PODGORICA, Serbia-Montenegro (AP) - Slovenian President Janez Drnovsek visited Montenegro on Monday as several hundred pro-Serb opposition supporters rallied in protest against his stance for independence for Serbia's southern province of Kosovo.
Drnovsek was greeted by Montenegrin President Filip Vujanovic and was to talk later with Prime Minister Milo Djukanovic, both of whom are campaigners for Montenegro's independence from Serbia.
Police held protesters, gathered outside the Montenegrin parliament, away from the entrance, while they chanted: "Go Home, Drnovsek, Kosovo is Serbian."
Andrija Mandic, from the Serbian National Party which called the rally, accused Drnovsek of "going hand-in-hand with (ethnic) Albanian extremists" in his recent comments that independence was the "only realistic option" for Kosovo, currently run by the U.N. and NATO.
Belgrade last month canceled a planned visit by Drnovsek to the Serbian capital, accusing him of "interference" that could prejudice the U.N.-mediated talks on Kosovo's final status.
Kosovo has been run by a U.N. mission and NATO peacekeepers since a 1999 air war halted Serbia's crackdown on separatist ethnic Albanians, but its status remains deeply contested, with the province's majority ethnic Albanians demanding full independence while Belgrade insists it remain within Serbia. The province's future is to be decided after U.N.-mediated negotiations between Belgrade and Kosovo Albanian leaders, expected to start early next year.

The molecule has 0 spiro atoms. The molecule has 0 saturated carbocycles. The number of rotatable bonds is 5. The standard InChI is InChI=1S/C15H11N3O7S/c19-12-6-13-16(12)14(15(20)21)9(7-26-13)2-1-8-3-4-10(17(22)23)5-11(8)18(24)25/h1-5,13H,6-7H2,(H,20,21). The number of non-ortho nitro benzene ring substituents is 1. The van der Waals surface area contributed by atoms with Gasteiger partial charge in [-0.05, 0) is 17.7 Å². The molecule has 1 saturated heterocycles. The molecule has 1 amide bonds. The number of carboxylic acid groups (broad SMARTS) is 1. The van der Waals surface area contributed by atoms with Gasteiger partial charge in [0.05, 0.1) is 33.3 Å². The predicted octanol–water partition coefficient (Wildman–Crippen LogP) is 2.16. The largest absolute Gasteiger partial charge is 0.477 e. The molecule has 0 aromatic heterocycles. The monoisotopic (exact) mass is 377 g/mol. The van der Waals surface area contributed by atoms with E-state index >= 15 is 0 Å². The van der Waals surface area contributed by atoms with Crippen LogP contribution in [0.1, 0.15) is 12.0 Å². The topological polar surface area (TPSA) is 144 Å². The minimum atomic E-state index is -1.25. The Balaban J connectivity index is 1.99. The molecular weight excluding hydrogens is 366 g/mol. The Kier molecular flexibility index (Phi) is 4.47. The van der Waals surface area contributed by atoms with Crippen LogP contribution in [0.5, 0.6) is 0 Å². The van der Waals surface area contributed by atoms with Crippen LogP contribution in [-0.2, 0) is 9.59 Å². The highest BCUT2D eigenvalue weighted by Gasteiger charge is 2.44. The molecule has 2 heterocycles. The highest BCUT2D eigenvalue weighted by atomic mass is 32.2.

Slovenia declared independence from the old Yugoslav federation in 1991, while Montenegro stayed in a loose union with Serbia. But relations deteriorated, with Montenegrin leaders pushing for independence.
The EU has tried to talk Montenegro out of opting for secession, fearing new Balkan tensions, but Vujanovic and Djukanovic are committed to holding the independence referendum in April 2006.
While touring the Montenegrin medieval statehood seat of Cetinje with Vujanovic, Drnovsek said that Montenegro "has a right to self-determination but the decision must be made in a democratic way."
Drnovsek also tried to tone down his comments on Kosovo, saying he had proposed a "conditional independence for a five-year trial period," after which the international community would judge whether the province had made enough progress to stand alone.